The New York Review of Books: What Bush Wants to Hear
Few lawyers have had more influence on President Bush's legal policies in the "war on terror" than John Yoo. This is a remarkable feat, because Yoo was not a cabinet official, not a White House lawyer, and not even a senior officer within the Justice Department. He was merely a mid-level attorney in the Justice Department's Office of Legal Counsel with little supervisory authority and no power to enforce laws. Yet by all accounts, Yoo had a hand in virtually every major legal decision involving the US response to the attacks of September 11, and at every point, so far as we know, his advice was virtually always the same— the president can do whatever the president wants.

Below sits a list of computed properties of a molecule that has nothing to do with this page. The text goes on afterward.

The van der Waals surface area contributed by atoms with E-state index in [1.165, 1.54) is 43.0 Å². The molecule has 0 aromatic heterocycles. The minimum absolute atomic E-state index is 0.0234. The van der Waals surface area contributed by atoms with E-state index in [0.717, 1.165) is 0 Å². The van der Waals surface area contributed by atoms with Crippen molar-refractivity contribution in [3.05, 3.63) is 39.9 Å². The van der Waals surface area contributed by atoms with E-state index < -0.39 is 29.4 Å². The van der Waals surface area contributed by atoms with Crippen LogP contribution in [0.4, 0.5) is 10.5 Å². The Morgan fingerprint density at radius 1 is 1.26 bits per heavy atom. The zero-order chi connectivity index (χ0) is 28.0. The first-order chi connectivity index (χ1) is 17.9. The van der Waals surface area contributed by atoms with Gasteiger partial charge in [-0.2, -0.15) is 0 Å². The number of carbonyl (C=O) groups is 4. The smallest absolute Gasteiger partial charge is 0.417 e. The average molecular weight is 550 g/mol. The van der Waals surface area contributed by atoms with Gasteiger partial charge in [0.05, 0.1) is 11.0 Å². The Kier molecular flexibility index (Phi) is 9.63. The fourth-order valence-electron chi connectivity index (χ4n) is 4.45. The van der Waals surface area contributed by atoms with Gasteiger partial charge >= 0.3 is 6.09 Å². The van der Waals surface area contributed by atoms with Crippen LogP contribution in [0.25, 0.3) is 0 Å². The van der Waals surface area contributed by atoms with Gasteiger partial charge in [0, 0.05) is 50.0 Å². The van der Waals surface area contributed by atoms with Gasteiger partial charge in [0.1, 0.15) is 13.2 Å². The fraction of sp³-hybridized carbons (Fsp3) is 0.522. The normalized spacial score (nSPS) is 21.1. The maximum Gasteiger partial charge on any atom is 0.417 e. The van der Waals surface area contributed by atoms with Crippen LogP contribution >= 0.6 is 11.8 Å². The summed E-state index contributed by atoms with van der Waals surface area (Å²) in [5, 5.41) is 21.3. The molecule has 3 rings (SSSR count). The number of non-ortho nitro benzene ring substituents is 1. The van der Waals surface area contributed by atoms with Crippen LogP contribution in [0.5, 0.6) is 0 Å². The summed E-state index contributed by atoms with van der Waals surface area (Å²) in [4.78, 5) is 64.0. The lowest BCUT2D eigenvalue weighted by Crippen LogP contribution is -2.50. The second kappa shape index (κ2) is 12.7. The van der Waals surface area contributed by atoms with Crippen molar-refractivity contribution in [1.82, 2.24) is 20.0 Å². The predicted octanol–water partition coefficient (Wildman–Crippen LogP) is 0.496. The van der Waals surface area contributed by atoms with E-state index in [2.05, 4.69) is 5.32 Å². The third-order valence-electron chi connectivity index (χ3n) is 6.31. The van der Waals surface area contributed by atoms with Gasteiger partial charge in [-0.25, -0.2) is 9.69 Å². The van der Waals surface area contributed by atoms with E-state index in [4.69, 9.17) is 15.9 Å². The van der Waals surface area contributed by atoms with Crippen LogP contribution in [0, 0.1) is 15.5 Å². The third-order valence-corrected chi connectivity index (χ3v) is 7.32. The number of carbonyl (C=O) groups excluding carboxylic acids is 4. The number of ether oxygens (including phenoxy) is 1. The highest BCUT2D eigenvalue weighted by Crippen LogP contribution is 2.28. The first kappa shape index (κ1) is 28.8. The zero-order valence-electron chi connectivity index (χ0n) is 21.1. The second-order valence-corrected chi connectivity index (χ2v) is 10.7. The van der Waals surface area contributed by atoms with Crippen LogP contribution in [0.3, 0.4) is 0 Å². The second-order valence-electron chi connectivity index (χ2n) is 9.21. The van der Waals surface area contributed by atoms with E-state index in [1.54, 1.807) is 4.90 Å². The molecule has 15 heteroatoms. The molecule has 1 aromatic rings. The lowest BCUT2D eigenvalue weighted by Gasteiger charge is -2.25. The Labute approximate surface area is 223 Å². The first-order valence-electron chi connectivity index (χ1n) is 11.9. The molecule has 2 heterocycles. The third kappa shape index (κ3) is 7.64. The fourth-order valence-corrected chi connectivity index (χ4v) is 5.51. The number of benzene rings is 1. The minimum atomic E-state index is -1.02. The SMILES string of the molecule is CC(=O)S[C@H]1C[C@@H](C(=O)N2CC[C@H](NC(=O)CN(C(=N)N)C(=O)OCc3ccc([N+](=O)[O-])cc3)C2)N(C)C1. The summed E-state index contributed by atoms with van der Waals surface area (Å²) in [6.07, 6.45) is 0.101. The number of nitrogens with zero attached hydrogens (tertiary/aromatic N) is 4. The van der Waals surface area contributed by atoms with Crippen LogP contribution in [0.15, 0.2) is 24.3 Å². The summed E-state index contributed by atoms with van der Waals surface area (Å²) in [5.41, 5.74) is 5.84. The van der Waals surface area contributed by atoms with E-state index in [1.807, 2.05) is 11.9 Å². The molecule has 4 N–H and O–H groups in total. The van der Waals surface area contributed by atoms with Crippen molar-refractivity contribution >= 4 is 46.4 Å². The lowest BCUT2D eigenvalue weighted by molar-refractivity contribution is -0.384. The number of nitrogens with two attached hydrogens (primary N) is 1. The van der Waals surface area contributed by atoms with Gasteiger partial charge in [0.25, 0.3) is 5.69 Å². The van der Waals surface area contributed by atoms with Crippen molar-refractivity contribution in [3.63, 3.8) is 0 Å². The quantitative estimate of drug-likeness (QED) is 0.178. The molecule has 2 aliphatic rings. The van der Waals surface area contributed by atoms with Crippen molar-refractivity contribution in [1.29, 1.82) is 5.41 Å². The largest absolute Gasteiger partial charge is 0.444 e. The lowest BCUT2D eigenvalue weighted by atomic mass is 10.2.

Yoo's most famous piece of advice was in an August 2002 memorandum stating that the president cannot constitutionally be barred from ordering torture in wartime—even though the United States has signed and ratified a treaty absolutely forbidding torture under all circumstances, and even though Congress has passed a law pursuant to that treaty, which without any exceptions prohibits torture. Yoo reasoned that because the Constitution makes the president the "Commander-in-Chief," no law can restrict the actions he may take in pursuit of war. On this reasoning, the president would be entitled by the Constitution to resort to genocide if he wished.
This is another one of those MUST READS, kids. Tells alot about what Bush and his cronies think they can get away with. Thanks for the heads-up, Bjoern.